CONFLICT OF INTERESTS
Ethics? Journalist Edwin Ntshidi appointed councillor after reporting on elections
Freelance journalist Edwin Ntshidi covered the elections for Eyewitness News while also standing as a PR candidate for ActionSA in Johannesburg. His violation of journalistic ethics will deepen mistrust between media houses and their audiences.
On 15 November, journalist Edwin Ntshidi reported in Eyewitness News (EWN) that the Freedom Front Plus, ActionSA, UDM, ACDP, IFP and Cope were due to hold a meeting in Sandton to negotiate coalition deals in hung municipalities.
What Ntshidi, a freelancer whose voice is well known to listeners of 702 and 947, didn’t report was that he was on ActionSA’s proportional representation (PR) list of candidates in the City of Johannesburg in the local government elections.
Ntshidi, who covered the local government elections extensively for EWN, was sworn in as a PR councillor for ActionSA in the City of Johannesburg on Monday, which appears to be a clear violation of the Press Code of Ethics and will likely further deepen the public’s mistrust in media.
According to a report from News24, EWN editor-in-chief Mahlatse Mahlase said Ntshidi served his notice on 7 November and the media house only recently learnt of his political ambitions.
News24 said it approached Ntshidi for comment at the Johannesburg council meeting on Monday, but after meeting with ActionSA leaders he declined to comment on whether his reporting during the elections was biased or whether he planned to continue working as a journalist.
Mahlase told News24 that EWN had rigorous policies in place to avoid slanted reporting.
“We lead a team of journalists who proudly and vigorously uphold the highest editorial standards and ethics. EWN has sound editorial policies in place to ensure unbiased reporting, and stories go through a rigorous subbing process that entails more than one person approving copy.
“It is even more critical that these steps are in place during an election, and we have several review meetings to ensure that our coverage is fair, balanced, and accurate.”
On Monday, EWN announced that Mahlase, a former News24 politics editor and SA National Editors Forum (Sanef) secretary-general, will leave the media house in 2022 to pursue a role outside news media and will be replaced by Newzroom Afrika politics editor Sbu Ngalwa.
Daily Maverick understands her resignation is unrelated to Ntshidi’s appointment as a councillor and she made her decision to leave long before Ntshidi’s shock political appointment.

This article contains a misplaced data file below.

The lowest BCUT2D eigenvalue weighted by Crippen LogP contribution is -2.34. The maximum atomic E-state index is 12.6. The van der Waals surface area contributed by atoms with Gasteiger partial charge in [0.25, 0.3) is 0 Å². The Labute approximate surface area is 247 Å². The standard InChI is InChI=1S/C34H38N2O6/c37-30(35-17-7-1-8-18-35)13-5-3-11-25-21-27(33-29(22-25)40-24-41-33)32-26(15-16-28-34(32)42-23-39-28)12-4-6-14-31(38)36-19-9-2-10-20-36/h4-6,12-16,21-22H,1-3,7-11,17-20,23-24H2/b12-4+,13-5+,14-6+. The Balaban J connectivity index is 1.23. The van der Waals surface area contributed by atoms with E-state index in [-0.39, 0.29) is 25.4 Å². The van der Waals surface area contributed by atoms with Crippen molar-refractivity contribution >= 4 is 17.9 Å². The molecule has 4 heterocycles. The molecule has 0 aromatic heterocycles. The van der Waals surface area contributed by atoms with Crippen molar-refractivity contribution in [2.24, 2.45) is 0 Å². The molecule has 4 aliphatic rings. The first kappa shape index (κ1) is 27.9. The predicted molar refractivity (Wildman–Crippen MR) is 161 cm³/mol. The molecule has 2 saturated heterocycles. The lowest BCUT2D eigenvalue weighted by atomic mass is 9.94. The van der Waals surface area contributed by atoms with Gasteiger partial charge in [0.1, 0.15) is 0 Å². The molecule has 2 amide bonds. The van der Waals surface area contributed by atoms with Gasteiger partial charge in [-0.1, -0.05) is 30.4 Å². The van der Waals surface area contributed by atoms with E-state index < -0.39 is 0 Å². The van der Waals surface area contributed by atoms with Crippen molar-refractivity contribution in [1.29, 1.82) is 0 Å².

A number of journalists have crossed into the political sphere and many leave the industry to work in government communications. Politics and media are closely related and while questions about conflicts of interest are often asked once a journalist takes a job with a political party or government, such transitions are usually managed to avoid an overlap that undermines the public’s trust in the media.
Ntshidi and ActionSA’s apparent flagrant disregard of ethics, however, appears unprecedented.
The Press Code states that media shall “not allow commercial, political, personal or other non-professional considerations to influence reporting, and avoid conflicts of interest as well as practices that could lead readers to doubt the media’s independence and professionalism” and may “not accept any benefit which may influence coverage”.
A cursory look at Ntshidi’s reporting for EWN in the elections does not show any obvious signs of bias towards ActionSA but how such conflicts of interest manifest are difficult to measure.
For example, as an ActionSA candidate who is hoping to earn an income with the party in the City of Johannesburg, could Ntshidi have excluded critical reporting on ActionSA leader Herman Mashaba and his stance on undocumented migrants?
An explainer on the Press Code by the press ombudsman notes on the provision on avoiding political conflicts of interest: “Each and every journalist has the right to hold political views and even to support a specific political party. However, they should not allow their political persuasions to slant their reporting. Surely, it is best not to be a member of any party.”
It continues: “Not only should journalists consider their own positions, they should also contemplate what impression their actions may create. That is why the Code adds that ‘arrangements or practices that could lead audiences to doubt the media’s independence and professionalism’ should be avoided.
“Perceptions are realities in the eyes of the beholder. So: Even if your conscience is clear, you still need to consider the effect (consequences) of your actions.”
Ntshidi clearly violated those provisions to the detriment of EWN and the media industry as a whole. It’s astonishing that ActionSA, which must have known about Ntshidi’s conflict of interest, allowed Ntshidi to stand as a councillor candidate while he was in a position that could at least create the perception of media bias towards the party.
For all Mashaba and ActionSA’s bluster about representing a public “gatvol” with politics, it either condoned Ntshidi’s conflict of interest or failed to properly vet its candidates, raising questions of the calibre of its members who hold decisive votes in Johannesburg, Tshwane and Ekurhuleni. DM
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